As we mentioned in our January 31, 2011 post, "CFTC Proposes Commodities Rules that May Affect Mutual Funds," new rule proposals by the regulator may, if adopted, subject some mutual funds to greater regulation. Under current CFTC rules, registered investment companies are generally excluded from the definition of "commodity pool operator." The rules proposed on January 26 would change that exemption such that registered investment companies (RICs) with greater than "de minimus" investment in commodities be required to register with the CFTC as "commodity pool operators."
Expanding the discussion, K&L Gates has issued a client memo outlining the rule proposals and laying out some of the potential effects of these regulations on private fund, should they be adopted. Though the memo focuses on the potential changes for private funds not mutual funds, K&L's discussion is helpful in understanding how disruptive to the fund industry generally these new regulations could prove to be.
If adopted, the CFTC's proposal to rescind the Private Fund Exemptive Rules would require operators of private funds that wish to continue or begin trading futures contracts, commodity options, and - as of July 16, 2011 - swaps (together, "commodity interests"), to register as CPOs. Likewise, if adopted, the CFTC proposal would require certain advisers to private funds that continue or begin to trade commodity interests to register as CTAs. Importantly, as of July 21, 2011, many of these advisers will also be subject to investment adviser regulation by either the Securities and Exchange Commission ("SEC") or one or more states. As a result, if the CFTC's proposal is adopted, advisers to private funds that trade commodity interests likely will be subject to dual SEC/CFTC regulation.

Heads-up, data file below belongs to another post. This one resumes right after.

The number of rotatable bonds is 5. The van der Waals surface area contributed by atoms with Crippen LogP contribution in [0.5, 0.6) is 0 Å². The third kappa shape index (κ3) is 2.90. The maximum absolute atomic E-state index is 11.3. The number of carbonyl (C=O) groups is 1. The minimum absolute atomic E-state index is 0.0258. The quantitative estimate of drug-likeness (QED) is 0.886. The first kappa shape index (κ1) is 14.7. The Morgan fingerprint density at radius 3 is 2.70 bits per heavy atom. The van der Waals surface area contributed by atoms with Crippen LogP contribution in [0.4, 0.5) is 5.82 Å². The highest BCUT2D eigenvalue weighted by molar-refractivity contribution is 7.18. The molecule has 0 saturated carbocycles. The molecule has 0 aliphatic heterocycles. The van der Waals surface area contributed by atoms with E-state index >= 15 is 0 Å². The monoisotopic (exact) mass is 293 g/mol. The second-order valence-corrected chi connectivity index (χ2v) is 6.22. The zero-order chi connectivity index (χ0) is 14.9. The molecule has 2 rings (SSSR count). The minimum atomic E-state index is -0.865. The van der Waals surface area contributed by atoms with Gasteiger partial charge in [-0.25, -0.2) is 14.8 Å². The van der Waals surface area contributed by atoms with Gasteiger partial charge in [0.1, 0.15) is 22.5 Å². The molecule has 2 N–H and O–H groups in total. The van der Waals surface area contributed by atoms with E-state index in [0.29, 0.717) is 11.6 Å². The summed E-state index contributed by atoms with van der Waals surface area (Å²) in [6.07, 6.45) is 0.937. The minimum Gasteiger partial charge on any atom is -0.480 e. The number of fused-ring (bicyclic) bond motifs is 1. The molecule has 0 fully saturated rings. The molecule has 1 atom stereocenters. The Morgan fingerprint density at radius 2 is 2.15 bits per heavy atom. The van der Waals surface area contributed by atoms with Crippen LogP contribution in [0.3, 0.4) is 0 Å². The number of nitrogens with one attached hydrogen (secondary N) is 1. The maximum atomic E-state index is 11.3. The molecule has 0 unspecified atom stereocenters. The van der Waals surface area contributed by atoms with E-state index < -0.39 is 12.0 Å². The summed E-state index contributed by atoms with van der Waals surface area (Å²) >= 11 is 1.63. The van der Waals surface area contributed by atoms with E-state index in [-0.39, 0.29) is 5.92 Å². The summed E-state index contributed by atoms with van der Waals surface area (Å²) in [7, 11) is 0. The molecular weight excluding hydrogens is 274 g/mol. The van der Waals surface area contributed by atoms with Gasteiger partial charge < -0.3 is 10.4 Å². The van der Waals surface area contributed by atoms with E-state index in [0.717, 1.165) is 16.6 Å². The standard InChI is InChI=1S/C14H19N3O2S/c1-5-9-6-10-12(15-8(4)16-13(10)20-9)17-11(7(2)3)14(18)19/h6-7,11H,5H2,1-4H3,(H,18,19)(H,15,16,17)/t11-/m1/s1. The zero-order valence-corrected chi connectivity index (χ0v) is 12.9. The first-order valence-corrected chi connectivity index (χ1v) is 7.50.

The memo helpfully sets forth some of the issues the new regulations would create for funds of all kinds that directly or indirectly trade commodity interests (including swaps and possibly currency swaps and forwards), including dual registration, a lengthy transition period, as well as increased costs of compliance.
K&L's client alert may be found at: http://www.klgates.com/newsstand/detail.aspx?publication=6983